- Exploring Spatial Growth Pattern of Settlements in Customary Land – A study of Adams Rural, KwaZulu-Natal.
Exploring Spatial Growth Pattern of Settlements in Customary Land – A study of Adams Rural, KwaZulu-Natal.
GISc, mapping and cartography
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Siboniso Msinsi Dlamini, Department of Rural Developmentand Land Reform,South Africa,firstname.lastname@example.org
Mulemwa Akombelwa, University of KwaZulu-Natal, South Africa,email@example.com
Mwitwa Chilufya, University of KwaZulu-Natal, South Africa, firstname.lastname@example.org
For centuries migration has been known to be a trend where people move from an area with poor resources to that which promises better life. In modern day the pattern is that of people moving from rural to urban areas. There is an unusual trend unfolding in Adams Rural, a rural area south of Durban in South Africa, where the migration norms appear to have been reversed.
People have been moving from urban areas to this rural area. This trend is observable as an increase in human settlements over the past decade and is confirmed by annual aerial imagery of the area captured by the eThekwini Municipality. The increasing demand for settlements has placed pressure on customary stakeholders to provide more land for residential purposes resulting in loss of land previously reserved for agriculture predominantly in the form of sugarcane plantation. This research employs Geographic Information System (GIS) technology and change detection performed on selected orthophoto imagery to assess spatial change patterns, and to quantify the amount and rate of change in human settlements of Adams Rural during the period 2001 to 2012. The results show that spatial coverage of human settlements has more than doubled with commensurate loss in agricultural land.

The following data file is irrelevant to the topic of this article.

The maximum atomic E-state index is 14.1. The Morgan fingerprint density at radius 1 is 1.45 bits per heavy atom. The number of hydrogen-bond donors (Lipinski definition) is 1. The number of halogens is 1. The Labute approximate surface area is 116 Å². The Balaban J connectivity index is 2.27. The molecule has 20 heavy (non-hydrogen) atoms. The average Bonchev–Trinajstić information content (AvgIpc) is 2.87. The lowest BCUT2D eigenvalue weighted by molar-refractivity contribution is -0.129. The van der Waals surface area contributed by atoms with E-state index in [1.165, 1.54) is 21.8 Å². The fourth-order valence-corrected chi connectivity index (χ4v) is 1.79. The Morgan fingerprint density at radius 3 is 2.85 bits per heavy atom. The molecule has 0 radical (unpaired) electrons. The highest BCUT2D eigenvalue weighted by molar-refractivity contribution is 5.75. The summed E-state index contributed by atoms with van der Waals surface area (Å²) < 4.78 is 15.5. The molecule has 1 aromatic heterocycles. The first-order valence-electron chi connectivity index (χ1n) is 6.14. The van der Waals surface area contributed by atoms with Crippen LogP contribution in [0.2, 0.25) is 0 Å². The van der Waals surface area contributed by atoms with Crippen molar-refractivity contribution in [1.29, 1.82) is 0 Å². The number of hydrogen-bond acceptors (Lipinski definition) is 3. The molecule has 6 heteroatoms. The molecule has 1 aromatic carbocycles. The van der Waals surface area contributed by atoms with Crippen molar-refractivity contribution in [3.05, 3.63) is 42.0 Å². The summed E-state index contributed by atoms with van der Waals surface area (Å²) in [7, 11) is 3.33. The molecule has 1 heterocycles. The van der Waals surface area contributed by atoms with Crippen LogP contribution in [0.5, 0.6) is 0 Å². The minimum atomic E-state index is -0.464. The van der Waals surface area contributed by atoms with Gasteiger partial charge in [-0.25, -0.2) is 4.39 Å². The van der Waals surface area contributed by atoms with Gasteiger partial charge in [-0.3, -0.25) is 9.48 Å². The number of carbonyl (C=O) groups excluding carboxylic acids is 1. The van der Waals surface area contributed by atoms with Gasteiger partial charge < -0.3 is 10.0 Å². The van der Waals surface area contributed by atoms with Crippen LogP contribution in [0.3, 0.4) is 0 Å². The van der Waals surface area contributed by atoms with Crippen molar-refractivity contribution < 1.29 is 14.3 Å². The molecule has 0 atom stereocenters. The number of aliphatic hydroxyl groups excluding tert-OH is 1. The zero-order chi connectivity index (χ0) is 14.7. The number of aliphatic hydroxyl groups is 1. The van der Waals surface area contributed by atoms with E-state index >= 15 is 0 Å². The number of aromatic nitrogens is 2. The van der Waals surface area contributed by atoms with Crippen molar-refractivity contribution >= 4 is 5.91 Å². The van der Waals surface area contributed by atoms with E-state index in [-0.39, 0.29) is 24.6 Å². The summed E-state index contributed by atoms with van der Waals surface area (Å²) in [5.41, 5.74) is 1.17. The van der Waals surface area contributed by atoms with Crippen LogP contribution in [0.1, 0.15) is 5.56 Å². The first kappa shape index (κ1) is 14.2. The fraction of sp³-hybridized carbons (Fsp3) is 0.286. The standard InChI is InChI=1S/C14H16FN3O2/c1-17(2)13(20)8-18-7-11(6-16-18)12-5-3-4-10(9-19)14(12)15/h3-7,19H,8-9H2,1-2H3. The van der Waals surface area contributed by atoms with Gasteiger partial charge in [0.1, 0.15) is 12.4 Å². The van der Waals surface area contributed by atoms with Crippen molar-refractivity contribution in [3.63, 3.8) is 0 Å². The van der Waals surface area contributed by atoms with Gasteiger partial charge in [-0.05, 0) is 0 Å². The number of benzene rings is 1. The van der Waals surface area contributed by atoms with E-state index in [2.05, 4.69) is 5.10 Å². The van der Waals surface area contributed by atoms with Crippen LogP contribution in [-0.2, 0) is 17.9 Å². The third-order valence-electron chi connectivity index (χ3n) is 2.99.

Demographic data for 2001 and 2011 obtained from statistics South Africa (Statistics SA) also confirms that the population of the area has more than doubled over the same period. The rate of increase in settlements varied between periods considered with the population increasing proportionately.